Think about what simple item you could add to enrich the product experience of your customers. How can you add a new feature that could amplify usage of an application? How you can offer something small that sets the tone of the experience with you as a coach or consultant? How can you provide a little bit of education around a function that will make someone's product interaction even better?
Let your fans drive their own experience.
At most sporting events you have a team, off the field, that's in charge of the fan experience. Part of this involves playing music at specific times, setting the atmosphere, and providing beats that will lead to mass crowd chants and cheers.
In the middle of the game, Astros MVP candidate José Altuve came to the plate for his third at-bat. The fans, going wild every time he'd walk toward the batter's box, were harmoniously chanting "Olé, Olé, Olé;" this time around. About five seconds into that chant, the pre-scheduled opening notes of Queen's "We Will Rock You" to get fans stomping and clapping.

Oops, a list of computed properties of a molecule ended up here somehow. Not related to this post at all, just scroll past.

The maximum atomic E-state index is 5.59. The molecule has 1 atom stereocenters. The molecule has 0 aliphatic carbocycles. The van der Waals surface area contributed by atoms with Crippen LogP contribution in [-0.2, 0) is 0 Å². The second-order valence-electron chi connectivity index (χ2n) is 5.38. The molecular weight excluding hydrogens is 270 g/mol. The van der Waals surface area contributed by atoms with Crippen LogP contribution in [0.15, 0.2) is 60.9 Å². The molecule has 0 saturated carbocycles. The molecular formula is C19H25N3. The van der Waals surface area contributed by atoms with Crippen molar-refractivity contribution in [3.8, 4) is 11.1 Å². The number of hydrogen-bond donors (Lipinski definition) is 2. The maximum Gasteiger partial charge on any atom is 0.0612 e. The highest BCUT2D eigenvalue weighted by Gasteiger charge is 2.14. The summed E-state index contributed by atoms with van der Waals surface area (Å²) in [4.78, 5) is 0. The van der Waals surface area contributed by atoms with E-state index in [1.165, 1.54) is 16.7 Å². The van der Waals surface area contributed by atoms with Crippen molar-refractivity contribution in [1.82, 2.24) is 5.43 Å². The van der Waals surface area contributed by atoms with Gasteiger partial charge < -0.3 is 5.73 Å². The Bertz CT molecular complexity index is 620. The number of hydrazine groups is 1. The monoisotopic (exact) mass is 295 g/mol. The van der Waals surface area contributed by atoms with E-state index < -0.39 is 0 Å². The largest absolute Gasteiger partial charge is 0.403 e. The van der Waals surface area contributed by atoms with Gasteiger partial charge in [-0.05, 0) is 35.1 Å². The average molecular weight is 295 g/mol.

But, the fans were louder than the massive output the stadium speakers could provide, and those engaged (everyone but Yankees fans, which were few and far between) ignored the beat pushed at them and continued the "Olé" song.
After a couple seconds, the music was turned off, letting the cacophonous voices of those leading an organic cheer carry throughout the stadium without interference.
This sort of course correction is something that businesses often forget to do. We plan, we strategize and we think we know the best way for people to experience our product or service. But sometimes the fans, customers and clients know best. In those moments, smart businesses will get out of the way and let their fans take control and drive the experience. Doing this allows for even more enthusiasm, buy-in and involvement. Plus, you'll learn more about what makes your fans tick.
It doesn't matter who starts the cheer as long as everyone else joins in.
Spell out everything, even if you think your fans should know it.